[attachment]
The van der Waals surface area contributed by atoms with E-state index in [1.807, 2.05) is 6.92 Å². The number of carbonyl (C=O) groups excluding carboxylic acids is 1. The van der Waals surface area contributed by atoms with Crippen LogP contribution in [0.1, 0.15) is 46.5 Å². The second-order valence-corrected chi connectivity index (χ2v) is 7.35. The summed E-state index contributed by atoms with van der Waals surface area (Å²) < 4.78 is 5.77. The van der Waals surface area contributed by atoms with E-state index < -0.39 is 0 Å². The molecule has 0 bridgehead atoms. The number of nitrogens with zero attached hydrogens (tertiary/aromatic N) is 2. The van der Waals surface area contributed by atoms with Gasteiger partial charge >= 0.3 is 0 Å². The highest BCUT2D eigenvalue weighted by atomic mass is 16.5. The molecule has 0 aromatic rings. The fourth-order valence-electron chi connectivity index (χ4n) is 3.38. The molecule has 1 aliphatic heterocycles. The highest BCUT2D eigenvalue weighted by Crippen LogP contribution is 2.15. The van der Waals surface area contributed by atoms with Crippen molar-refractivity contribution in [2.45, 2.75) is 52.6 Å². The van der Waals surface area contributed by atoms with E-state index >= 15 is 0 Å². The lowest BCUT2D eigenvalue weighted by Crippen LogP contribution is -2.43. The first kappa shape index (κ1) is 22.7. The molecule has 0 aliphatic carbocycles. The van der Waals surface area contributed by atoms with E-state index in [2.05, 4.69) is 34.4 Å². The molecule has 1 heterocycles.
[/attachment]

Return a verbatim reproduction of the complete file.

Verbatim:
The van der Waals surface area contributed by atoms with E-state index in [1.807, 2.05) is 6.92 Å². The number of carbonyl (C=O) groups excluding carboxylic acids is 1. The van der Waals surface area contributed by atoms with Crippen LogP contribution in [0.1, 0.15) is 46.5 Å². The second-order valence-corrected chi connectivity index (χ2v) is 7.35. The summed E-state index contributed by atoms with van der Waals surface area (Å²) < 4.78 is 5.77. The van der Waals surface area contributed by atoms with E-state index < -0.39 is 0 Å². The molecule has 0 bridgehead atoms. The number of nitrogens with zero attached hydrogens (tertiary/aromatic N) is 2. The van der Waals surface area contributed by atoms with Gasteiger partial charge >= 0.3 is 0 Å². The highest BCUT2D eigenvalue weighted by atomic mass is 16.5. The molecule has 0 aromatic rings. The fourth-order valence-electron chi connectivity index (χ4n) is 3.38. The molecule has 1 aliphatic heterocycles. The highest BCUT2D eigenvalue weighted by Crippen LogP contribution is 2.15. The van der Waals surface area contributed by atoms with Crippen molar-refractivity contribution in [2.45, 2.75) is 52.6 Å². The van der Waals surface area contributed by atoms with E-state index >= 15 is 0 Å². The lowest BCUT2D eigenvalue weighted by Crippen LogP contribution is -2.43. The first kappa shape index (κ1) is 22.7. The molecule has 0 aliphatic carbocycles. The van der Waals surface area contributed by atoms with E-state index in [2.05, 4.69) is 34.4 Å². The molecule has 1 heterocycles.